For millions of viewers, this Wednesday and Thursday night was a second Christmas. Their most-anticipated present, a new season of "American Idol”, rolled out.
You know the drill by now. A couple of weeks of showing additions, the standouts lauded and the amateurs exposed, followed by months of whittling down the remainders until the winner is revealed, just in time for the end of May sweeps - with literally thousands of product placements along the way.
It’s been a decade since ‘Idol’ hit American shores, Simon Cowell and all, and it’s lasted long enough to outlast Simon and ingrain itself as the place where casual fans turn for their music fix.
And I’m not the least bit interested.
Aside from proving a cash cow, what ‘Idol’ (and for that matter, ‘The Voice’, ‘X Factor’ and other spin-offs and rip-offs) does is turn music one-dimensional. Bands, rhythms, grooves, melodies and instruments are immaterial. Guys and gals with a mike get the glory. Nothing else counts.
The whole irony of the ‘Idol’ era is that it coincided with my rediscovery of music, sort of a second education where learning was found not in textbooks, but in something where, like with literature, the more you study, the more you pick up.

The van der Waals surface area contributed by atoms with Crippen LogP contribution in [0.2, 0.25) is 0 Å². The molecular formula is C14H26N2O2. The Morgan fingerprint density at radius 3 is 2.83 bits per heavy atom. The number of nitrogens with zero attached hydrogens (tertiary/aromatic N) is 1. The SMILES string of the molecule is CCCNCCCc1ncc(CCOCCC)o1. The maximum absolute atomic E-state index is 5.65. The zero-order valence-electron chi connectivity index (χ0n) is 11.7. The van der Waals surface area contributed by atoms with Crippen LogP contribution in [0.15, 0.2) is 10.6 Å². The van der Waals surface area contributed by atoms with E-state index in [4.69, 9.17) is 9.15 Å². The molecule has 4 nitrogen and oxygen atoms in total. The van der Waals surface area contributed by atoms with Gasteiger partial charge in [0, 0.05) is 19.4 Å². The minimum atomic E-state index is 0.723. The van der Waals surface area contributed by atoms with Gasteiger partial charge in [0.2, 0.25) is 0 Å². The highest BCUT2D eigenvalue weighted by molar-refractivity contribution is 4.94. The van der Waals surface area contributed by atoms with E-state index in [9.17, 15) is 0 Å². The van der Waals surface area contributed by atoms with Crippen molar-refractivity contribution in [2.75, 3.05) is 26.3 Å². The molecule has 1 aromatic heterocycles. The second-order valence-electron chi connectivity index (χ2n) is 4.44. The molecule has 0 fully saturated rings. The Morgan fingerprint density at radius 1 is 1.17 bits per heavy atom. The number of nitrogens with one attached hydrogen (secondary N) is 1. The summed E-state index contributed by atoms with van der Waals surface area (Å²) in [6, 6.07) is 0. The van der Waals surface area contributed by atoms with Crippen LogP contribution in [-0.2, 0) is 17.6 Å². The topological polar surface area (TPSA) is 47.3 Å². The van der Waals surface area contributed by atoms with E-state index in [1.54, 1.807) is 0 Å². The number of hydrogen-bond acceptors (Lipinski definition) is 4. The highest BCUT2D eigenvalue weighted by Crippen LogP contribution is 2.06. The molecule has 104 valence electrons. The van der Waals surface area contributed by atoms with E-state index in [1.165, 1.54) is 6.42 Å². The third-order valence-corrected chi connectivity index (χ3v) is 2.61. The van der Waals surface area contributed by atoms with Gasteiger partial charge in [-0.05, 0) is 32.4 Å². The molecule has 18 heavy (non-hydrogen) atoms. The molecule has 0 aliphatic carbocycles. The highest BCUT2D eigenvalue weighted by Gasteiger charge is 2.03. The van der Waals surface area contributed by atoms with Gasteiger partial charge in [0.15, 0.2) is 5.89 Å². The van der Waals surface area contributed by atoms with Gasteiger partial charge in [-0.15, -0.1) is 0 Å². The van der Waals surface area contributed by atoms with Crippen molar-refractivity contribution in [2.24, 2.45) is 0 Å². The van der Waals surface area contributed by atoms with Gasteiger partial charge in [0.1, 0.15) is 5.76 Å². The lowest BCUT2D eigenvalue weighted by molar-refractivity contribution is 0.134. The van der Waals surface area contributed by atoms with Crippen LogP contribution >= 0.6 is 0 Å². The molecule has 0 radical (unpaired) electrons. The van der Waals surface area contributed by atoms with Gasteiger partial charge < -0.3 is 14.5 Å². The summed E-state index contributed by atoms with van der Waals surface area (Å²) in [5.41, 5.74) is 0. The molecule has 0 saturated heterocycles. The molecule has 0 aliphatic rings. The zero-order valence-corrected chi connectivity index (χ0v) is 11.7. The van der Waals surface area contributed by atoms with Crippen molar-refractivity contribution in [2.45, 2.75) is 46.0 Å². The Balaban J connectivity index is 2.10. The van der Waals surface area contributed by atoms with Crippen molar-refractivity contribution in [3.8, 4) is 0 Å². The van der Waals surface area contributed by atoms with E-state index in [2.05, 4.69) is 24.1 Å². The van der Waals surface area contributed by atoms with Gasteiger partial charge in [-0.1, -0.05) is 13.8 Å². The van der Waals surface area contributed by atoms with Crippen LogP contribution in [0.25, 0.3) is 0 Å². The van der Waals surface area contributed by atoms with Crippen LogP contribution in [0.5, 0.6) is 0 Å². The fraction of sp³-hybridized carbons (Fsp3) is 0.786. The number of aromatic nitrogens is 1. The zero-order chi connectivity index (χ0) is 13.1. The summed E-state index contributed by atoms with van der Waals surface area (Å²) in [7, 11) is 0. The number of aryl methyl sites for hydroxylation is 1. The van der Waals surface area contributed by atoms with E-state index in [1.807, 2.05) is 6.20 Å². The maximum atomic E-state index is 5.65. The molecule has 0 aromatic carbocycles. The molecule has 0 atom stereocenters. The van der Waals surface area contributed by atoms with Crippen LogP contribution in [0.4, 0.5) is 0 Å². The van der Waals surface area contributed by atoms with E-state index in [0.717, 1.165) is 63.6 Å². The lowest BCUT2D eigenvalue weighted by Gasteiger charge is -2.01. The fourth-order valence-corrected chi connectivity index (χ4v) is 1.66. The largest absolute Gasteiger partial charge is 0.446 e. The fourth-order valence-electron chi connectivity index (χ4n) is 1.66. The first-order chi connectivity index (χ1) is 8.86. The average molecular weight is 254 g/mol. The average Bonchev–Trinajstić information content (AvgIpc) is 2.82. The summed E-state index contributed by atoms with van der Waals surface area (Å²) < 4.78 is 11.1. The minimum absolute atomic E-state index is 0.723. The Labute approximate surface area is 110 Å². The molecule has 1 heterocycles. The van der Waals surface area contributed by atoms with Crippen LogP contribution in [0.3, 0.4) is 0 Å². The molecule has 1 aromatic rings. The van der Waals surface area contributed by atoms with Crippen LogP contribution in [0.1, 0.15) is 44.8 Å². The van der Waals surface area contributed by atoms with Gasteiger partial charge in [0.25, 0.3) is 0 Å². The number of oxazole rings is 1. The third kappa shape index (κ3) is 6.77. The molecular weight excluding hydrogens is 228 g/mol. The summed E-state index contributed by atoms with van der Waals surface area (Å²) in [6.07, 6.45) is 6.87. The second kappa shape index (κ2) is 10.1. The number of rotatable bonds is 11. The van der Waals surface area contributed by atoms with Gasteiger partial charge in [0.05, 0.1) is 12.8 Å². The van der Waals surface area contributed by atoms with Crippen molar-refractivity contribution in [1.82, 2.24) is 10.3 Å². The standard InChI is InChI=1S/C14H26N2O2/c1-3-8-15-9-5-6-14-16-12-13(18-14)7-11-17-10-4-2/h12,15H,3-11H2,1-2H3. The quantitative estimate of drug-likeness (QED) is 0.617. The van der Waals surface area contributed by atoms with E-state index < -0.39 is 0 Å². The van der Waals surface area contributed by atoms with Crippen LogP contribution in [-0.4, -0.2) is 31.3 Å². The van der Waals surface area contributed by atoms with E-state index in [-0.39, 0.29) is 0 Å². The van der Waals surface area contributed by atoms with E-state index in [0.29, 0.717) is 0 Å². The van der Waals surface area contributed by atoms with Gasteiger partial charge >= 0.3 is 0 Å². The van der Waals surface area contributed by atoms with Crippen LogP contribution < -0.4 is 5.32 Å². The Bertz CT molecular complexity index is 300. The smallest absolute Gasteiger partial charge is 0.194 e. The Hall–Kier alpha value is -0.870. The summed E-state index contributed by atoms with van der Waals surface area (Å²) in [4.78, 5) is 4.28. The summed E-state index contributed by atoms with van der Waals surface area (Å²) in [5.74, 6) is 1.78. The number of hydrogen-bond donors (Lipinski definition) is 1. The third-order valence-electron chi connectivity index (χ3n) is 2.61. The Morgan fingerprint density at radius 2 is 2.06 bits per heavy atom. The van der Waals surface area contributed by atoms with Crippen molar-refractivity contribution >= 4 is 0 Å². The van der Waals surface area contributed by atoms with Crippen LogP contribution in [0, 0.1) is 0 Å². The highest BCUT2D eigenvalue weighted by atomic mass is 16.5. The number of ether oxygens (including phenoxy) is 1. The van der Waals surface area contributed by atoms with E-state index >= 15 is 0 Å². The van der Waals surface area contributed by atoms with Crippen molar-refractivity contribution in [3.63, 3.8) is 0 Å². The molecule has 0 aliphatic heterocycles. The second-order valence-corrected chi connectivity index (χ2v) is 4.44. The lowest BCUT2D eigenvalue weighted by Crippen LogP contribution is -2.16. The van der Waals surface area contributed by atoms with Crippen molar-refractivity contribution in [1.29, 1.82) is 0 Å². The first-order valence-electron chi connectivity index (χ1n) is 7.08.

Above all, the primary lesson I got was that, when it came to the performers I cared about, no matter the genre, those that put the music first always won out. That meant avoiding most things mass-produced, and anything ‘Idol’, and searching for something deeper.
Maybe the epitome of his mindset is a band I just recently started listening to intently. Two guys from Akron, Ohio, named Dan Auerbach (singer, guitars) and Patrick Carney (drummer) that bill themselves as the Black Keys.
For a decade, the Keys have been busy bringing back real rock and roll. It’s not about volume. It’s about killer backbeats, instantly memorable guitar riffs, droll lyrics, attitude and, best of all, a real appreciation for music’s roots, especially the blues.